Wednesday, November 02, 2011

The Tail of the Dragon

I think I first saw a reference to a stretch of mountainous road called "The Tail of the Dragon" (or "The Dragon" for short) on a t-shirt. I then investigated, and decided that as a "road enthusiast", that I had to go there at some point.


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The official claim is that the road has 318 curves in 11 miles. I thought that was crazy, but after having driven it twice last Sunday (once in each direction), I am now a firm believer in that number. It's hard to objectively judge how curvy this road is compared to others that I've driven, but it's up there, for sure.

This road has quite a reputation, and is a major attraction for fast cars and motorcycles alike. If you want to test the limits of your car (from a braking and cornering standpoint as opposed to pure speed), this is where you do it. Because of that, there is quite an interesting culture surrounding this road.


Wait, is that race fuel on sale, for $7.99 a gallon? Well, there is a bag over the pump, so not really...but they must have sold it at some point. Or maybe the pump has never been operational, and they just put the "race fuel" pump here purely for looks.


It's impossible to translate to you through one or two pictures how insane this road is. It just keeps going, hairpin turn after hairpin turn for almost a half hour with no break! I was exhausted afterwards. Sadly, I did not time myself (having an infant in the back seat can be a bit of a distraction at times), but I probably averaged 25 mph over the course of the "Dragon". I could have gone faster if I really "went for it", but I maintained what I thought was a "responsible but not lazy" speed.

The speed limit is only 30 mph; that sounds slow, but rarely did "responsible but not lazy" take me over 35. As for everyone else...yeah, most of the others were pushing the limits of their respective vehicles. Suffice to say, most of the other cars and motorcycles drove at a faster pace than I did. There are no passing zones on the "Dragon", but there are a LOT of pullouts, and it is generally understood that when there is someone on your butt, that you use the next available pullout. Fortunately, the vast majority of "Dragon" drivers adhered to this unwritten policy. A couple of people pulled out for me, but I generally had to pull out myself once every few minutes. (Is there an inadvertent sexual metaphor in there somewhere?)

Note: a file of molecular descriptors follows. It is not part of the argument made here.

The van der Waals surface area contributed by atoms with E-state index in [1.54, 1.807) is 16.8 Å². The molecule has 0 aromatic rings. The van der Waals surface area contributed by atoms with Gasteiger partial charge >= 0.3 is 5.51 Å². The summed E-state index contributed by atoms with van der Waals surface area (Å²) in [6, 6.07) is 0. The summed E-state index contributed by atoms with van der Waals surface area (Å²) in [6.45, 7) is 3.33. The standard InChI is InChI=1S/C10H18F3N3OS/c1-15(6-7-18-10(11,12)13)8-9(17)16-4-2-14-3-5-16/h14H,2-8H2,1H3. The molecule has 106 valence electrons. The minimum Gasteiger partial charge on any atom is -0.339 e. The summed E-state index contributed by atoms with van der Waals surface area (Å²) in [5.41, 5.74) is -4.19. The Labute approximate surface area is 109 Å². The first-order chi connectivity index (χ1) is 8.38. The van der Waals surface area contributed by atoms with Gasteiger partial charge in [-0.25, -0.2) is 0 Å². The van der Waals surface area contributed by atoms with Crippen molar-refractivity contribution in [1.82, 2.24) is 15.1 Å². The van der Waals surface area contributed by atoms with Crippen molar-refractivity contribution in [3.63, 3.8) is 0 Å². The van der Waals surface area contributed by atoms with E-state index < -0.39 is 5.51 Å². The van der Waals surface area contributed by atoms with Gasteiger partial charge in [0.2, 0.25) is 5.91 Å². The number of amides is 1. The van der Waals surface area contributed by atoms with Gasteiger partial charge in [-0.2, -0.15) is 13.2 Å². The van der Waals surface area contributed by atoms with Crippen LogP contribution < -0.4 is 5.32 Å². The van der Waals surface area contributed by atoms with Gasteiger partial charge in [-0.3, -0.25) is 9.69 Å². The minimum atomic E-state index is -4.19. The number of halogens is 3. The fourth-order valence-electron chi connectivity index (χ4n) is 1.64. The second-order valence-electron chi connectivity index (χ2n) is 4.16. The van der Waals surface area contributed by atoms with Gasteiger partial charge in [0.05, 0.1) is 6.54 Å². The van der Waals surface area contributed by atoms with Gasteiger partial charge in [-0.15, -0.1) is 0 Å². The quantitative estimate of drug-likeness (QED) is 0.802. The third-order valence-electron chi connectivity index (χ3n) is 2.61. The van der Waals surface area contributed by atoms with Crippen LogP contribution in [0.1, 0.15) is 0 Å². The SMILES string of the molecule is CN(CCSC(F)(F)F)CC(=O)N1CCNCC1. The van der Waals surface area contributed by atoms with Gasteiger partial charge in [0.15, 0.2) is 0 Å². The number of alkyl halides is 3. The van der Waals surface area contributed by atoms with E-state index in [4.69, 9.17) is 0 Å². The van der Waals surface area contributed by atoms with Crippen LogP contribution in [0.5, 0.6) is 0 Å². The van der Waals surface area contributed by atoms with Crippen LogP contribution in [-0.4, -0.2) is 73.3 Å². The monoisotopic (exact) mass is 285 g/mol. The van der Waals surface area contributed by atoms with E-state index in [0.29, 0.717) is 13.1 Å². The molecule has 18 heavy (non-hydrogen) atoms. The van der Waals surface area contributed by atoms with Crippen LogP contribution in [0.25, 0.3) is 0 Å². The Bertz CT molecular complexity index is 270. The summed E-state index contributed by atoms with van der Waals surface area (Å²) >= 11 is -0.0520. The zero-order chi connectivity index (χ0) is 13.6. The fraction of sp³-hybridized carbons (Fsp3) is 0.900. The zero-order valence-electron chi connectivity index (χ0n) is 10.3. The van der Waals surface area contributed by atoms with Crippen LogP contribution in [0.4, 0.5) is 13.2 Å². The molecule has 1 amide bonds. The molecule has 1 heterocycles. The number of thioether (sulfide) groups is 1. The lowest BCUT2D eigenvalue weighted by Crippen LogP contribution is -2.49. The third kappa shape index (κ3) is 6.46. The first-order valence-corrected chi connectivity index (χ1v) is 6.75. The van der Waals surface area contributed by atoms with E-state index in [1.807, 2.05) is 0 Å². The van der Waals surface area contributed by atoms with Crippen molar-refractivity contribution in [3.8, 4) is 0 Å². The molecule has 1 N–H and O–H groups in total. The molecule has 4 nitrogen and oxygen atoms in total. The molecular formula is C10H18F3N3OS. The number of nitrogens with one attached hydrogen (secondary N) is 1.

Here's something I thought was neat, and helpful! There is surprisingly little official signage along the road warning drivers of dangerous curves and whatnot, and visibility is low at times due to all of the trees and hills. So to help us out, people have written messages on the road (e.g. "SLO") that warn drivers about that sort of thing, so that they don't, you know, kill themselves. Being in the mountains, you can't always see around the next curve, so you don't always know in advance whether that next right-hander is a gentle 25-mph turn, or a tight 10-mph hairpin. People have died on this road. (That's kind of a fun map, by the way. It looks like the average is two or three deaths per year.) There are also arrows on the road pointing to each of the pullouts, which is extremely helpful, because otherwise they would often come up too fast to react. Among the most interesting road-painted messages was an arrow pointing to something called the "BOOB ZONE", whatever that is. (I'm afraid to Google that one myself.)

You know how theme parks will take your picture on a roller coaster and then try to sell them to you after the ride? Well, given that this road is sort of a roller coaster, I suppose it's only appropriate that there are people taking your picture here, too! There wasn't just one photographer, either; there were THREE. They photograph your car going down the "Dragon", and then you can view and/or buy them from their website at your earliest convenience. For example, here's us! We certainly do not plan on buying any of them, but these photographers must be reasonably successful, or else there wouldn't be THREE of them.

As for the scenery...this road is not as scenic as the Cherohala Skyway. It is mostly forested, which during Fall Foliage season, is great! But we did get one nice view out of it:


I like curvy roads and all, but the "Dragon" was actually a little much. By the time we were done, I couldn't wait to get back on the freeway. This isn't the first curvy road that's done that to me, but it doesn't happen often. But we had to do it. And, heck, we may do it again sometime.

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